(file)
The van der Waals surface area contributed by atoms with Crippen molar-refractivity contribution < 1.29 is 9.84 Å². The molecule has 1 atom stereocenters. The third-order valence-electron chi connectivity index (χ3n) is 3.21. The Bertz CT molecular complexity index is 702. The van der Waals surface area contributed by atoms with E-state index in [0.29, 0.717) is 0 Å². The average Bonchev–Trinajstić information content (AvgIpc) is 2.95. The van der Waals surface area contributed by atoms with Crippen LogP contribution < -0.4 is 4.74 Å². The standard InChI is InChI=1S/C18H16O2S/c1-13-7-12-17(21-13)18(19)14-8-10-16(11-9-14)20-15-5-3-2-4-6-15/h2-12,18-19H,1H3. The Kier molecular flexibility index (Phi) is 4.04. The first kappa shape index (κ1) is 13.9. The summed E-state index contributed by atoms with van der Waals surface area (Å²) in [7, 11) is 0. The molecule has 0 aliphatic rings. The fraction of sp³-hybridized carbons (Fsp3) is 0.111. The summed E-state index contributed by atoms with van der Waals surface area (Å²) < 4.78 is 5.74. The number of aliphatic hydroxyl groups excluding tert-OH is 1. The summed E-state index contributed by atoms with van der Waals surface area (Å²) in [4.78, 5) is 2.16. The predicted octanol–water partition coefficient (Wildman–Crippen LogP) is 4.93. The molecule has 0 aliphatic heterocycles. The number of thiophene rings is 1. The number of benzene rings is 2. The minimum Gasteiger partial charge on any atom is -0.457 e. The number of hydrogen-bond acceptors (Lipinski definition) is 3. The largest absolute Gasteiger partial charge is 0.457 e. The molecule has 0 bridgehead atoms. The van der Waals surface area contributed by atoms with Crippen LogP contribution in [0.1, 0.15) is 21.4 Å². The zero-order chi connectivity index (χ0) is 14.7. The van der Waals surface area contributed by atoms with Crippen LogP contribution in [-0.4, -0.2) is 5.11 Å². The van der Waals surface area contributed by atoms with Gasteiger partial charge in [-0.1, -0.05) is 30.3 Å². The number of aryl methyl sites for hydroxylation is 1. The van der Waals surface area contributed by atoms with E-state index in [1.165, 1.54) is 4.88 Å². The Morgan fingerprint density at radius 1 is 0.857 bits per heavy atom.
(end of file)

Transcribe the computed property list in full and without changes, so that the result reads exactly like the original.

The van der Waals surface area contributed by atoms with Crippen molar-refractivity contribution < 1.29 is 9.84 Å². The molecule has 1 atom stereocenters. The third-order valence-electron chi connectivity index (χ3n) is 3.21. The Bertz CT molecular complexity index is 702. The van der Waals surface area contributed by atoms with E-state index in [0.29, 0.717) is 0 Å². The average Bonchev–Trinajstić information content (AvgIpc) is 2.95. The van der Waals surface area contributed by atoms with Crippen LogP contribution < -0.4 is 4.74 Å². The standard InChI is InChI=1S/C18H16O2S/c1-13-7-12-17(21-13)18(19)14-8-10-16(11-9-14)20-15-5-3-2-4-6-15/h2-12,18-19H,1H3. The Kier molecular flexibility index (Phi) is 4.04. The first kappa shape index (κ1) is 13.9. The summed E-state index contributed by atoms with van der Waals surface area (Å²) in [7, 11) is 0. The molecule has 0 aliphatic rings. The fraction of sp³-hybridized carbons (Fsp3) is 0.111. The summed E-state index contributed by atoms with van der Waals surface area (Å²) < 4.78 is 5.74. The number of aliphatic hydroxyl groups excluding tert-OH is 1. The summed E-state index contributed by atoms with van der Waals surface area (Å²) in [4.78, 5) is 2.16. The predicted octanol–water partition coefficient (Wildman–Crippen LogP) is 4.93. The molecule has 0 aliphatic heterocycles. The number of thiophene rings is 1. The number of benzene rings is 2. The minimum Gasteiger partial charge on any atom is -0.457 e. The number of hydrogen-bond acceptors (Lipinski definition) is 3. The largest absolute Gasteiger partial charge is 0.457 e. The molecule has 0 bridgehead atoms. The van der Waals surface area contributed by atoms with Crippen LogP contribution in [0.1, 0.15) is 21.4 Å². The zero-order chi connectivity index (χ0) is 14.7. The van der Waals surface area contributed by atoms with Crippen LogP contribution in [-0.4, -0.2) is 5.11 Å². The van der Waals surface area contributed by atoms with Gasteiger partial charge in [-0.1, -0.05) is 30.3 Å². The number of aryl methyl sites for hydroxylation is 1. The van der Waals surface area contributed by atoms with E-state index in [1.165, 1.54) is 4.88 Å². The Morgan fingerprint density at radius 1 is 0.857 bits per heavy atom.